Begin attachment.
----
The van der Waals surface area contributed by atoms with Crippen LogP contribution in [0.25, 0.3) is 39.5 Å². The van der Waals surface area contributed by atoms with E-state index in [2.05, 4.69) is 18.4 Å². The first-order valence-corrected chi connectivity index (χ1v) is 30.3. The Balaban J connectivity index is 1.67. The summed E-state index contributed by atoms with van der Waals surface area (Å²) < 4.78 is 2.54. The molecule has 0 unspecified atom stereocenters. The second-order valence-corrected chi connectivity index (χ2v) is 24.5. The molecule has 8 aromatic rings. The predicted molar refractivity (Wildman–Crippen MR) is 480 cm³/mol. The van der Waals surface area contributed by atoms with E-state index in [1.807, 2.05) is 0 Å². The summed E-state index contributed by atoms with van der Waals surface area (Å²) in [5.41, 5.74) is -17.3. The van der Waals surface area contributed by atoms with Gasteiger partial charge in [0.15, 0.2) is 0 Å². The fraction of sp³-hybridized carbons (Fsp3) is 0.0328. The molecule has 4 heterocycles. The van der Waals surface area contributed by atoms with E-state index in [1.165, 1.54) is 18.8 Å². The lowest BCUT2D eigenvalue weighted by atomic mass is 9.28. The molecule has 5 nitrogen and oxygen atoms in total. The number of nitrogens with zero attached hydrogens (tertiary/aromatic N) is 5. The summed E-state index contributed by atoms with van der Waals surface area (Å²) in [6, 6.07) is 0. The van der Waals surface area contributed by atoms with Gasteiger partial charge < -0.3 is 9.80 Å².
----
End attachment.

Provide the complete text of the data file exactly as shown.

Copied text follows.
The van der Waals surface area contributed by atoms with Crippen LogP contribution in [0.25, 0.3) is 39.5 Å². The van der Waals surface area contributed by atoms with E-state index in [2.05, 4.69) is 18.4 Å². The first-order valence-corrected chi connectivity index (χ1v) is 30.3. The Balaban J connectivity index is 1.67. The summed E-state index contributed by atoms with van der Waals surface area (Å²) < 4.78 is 2.54. The molecule has 0 unspecified atom stereocenters. The second-order valence-corrected chi connectivity index (χ2v) is 24.5. The molecule has 8 aromatic rings. The predicted molar refractivity (Wildman–Crippen MR) is 480 cm³/mol. The van der Waals surface area contributed by atoms with E-state index in [1.807, 2.05) is 0 Å². The summed E-state index contributed by atoms with van der Waals surface area (Å²) in [5.41, 5.74) is -17.3. The van der Waals surface area contributed by atoms with Gasteiger partial charge in [0.15, 0.2) is 0 Å². The fraction of sp³-hybridized carbons (Fsp3) is 0.0328. The molecule has 4 heterocycles. The van der Waals surface area contributed by atoms with E-state index in [1.165, 1.54) is 18.8 Å². The lowest BCUT2D eigenvalue weighted by atomic mass is 9.28. The molecule has 5 nitrogen and oxygen atoms in total. The number of nitrogens with zero attached hydrogens (tertiary/aromatic N) is 5. The summed E-state index contributed by atoms with van der Waals surface area (Å²) in [6, 6.07) is 0. The van der Waals surface area contributed by atoms with Gasteiger partial charge < -0.3 is 9.80 Å².